A serious vulnerability has been discovered in the Web browser installed by default on a large number of Android devices, researchers have warned.
The issue, which has been assigned the CVE identifier CVE-2014-6041, was first reported by Pakistan-based security researcher Rafay Baloch in late August. Baloch found that the Android Open Source Platform (AOSP) browser installed on Android 4.2.1 is vulnerable to Same Origin Policy (SOP) bypass. He tested his findings on numerous devices, including Qmobile Noir, Sony Xperia, Samsung Galaxy S3, HTC Wildfire and Motorola Razr.
After Baloch published a blog post describing the issue, researchers from security firm Rapid7 also conducted an analysis and determined that AOSP browsers shipped with versions of the operating system prior to Android 4.4 are affected.
“Imagine you went to an attackers site while you had your webmail open in another window — the attacker could scrape your e-mail data and see what your browser sees. Worse, he could snag a copy of your session cookie and hijack your session completely, and read and write webmail on your behalf,” Rapid7’s Tod Beardsley explained in a blog post. “This is a privacy disaster. The Same-Origin Policy is the cornerstone of web privacy, and is a critical set of components for web browser security.”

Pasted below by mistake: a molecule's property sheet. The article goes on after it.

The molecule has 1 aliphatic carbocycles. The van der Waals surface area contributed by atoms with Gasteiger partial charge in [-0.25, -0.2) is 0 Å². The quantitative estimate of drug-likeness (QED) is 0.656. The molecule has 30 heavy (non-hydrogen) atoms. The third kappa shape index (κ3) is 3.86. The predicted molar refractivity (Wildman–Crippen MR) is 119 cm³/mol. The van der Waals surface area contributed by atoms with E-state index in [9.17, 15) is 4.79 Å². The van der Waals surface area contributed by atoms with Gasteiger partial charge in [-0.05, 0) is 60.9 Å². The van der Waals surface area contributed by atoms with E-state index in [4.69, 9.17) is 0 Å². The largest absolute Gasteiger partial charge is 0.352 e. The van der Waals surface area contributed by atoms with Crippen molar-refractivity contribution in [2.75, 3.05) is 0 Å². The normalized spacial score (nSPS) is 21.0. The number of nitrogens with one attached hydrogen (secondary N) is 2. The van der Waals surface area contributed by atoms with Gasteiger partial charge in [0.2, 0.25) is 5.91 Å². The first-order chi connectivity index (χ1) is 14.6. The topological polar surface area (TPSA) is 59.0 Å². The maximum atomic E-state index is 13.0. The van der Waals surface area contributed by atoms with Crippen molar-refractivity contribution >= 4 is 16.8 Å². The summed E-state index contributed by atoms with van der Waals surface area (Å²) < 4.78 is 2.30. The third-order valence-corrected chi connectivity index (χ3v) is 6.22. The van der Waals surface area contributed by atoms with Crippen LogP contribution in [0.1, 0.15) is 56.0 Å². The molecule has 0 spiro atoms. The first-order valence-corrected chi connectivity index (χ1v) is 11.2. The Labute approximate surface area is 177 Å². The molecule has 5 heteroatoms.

After the introduction of Chrome for Android, Google stopped shipping the AOSP browser with Android. However, Android versions prior to 4.4 (KitKat), which have the vulnerable application installed by default, represent 75% of the Android ecosystem.
Baloch said he had notified Google of the existence of the flaw “way before” he published his blog post. Initially, Google’s security team could not reproduce the issue, but they later confirmed it and claimed to be “working internally on a suitable fix.”
In the meantime, Rapid7 has developed a Metasploit module that exploits the vulnerability. Researchers have also promised to publish a video demonstrating an attack.
“Research and testing is still ongoing to plumb the depths of this issue. We’d like to pin down exactly when the bug was fixed, and to determine just how widespread this vector really is,” Beardsley explained.